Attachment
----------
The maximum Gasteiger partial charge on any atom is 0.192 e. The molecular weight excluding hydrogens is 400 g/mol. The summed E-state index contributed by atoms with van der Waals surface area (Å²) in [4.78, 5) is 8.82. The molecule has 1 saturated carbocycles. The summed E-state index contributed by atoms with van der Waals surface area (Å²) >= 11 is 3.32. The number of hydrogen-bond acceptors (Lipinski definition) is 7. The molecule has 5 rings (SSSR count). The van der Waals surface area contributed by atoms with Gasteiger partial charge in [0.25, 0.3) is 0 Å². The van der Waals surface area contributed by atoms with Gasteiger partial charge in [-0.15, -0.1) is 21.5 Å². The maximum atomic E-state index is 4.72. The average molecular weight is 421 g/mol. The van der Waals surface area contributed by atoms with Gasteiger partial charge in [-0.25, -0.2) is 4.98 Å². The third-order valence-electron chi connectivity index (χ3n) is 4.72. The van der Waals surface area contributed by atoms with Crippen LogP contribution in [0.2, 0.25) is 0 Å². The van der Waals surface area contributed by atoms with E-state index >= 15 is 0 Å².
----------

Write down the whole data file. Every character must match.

The maximum Gasteiger partial charge on any atom is 0.192 e. The molecular weight excluding hydrogens is 400 g/mol. The summed E-state index contributed by atoms with van der Waals surface area (Å²) in [4.78, 5) is 8.82. The molecule has 1 saturated carbocycles. The summed E-state index contributed by atoms with van der Waals surface area (Å²) >= 11 is 3.32. The number of hydrogen-bond acceptors (Lipinski definition) is 7. The molecule has 5 rings (SSSR count). The van der Waals surface area contributed by atoms with Gasteiger partial charge in [0.25, 0.3) is 0 Å². The van der Waals surface area contributed by atoms with Gasteiger partial charge in [-0.15, -0.1) is 21.5 Å². The maximum atomic E-state index is 4.72. The average molecular weight is 421 g/mol. The van der Waals surface area contributed by atoms with Gasteiger partial charge in [-0.25, -0.2) is 4.98 Å². The third-order valence-electron chi connectivity index (χ3n) is 4.72. The van der Waals surface area contributed by atoms with Crippen LogP contribution in [0.2, 0.25) is 0 Å². The van der Waals surface area contributed by atoms with E-state index >= 15 is 0 Å².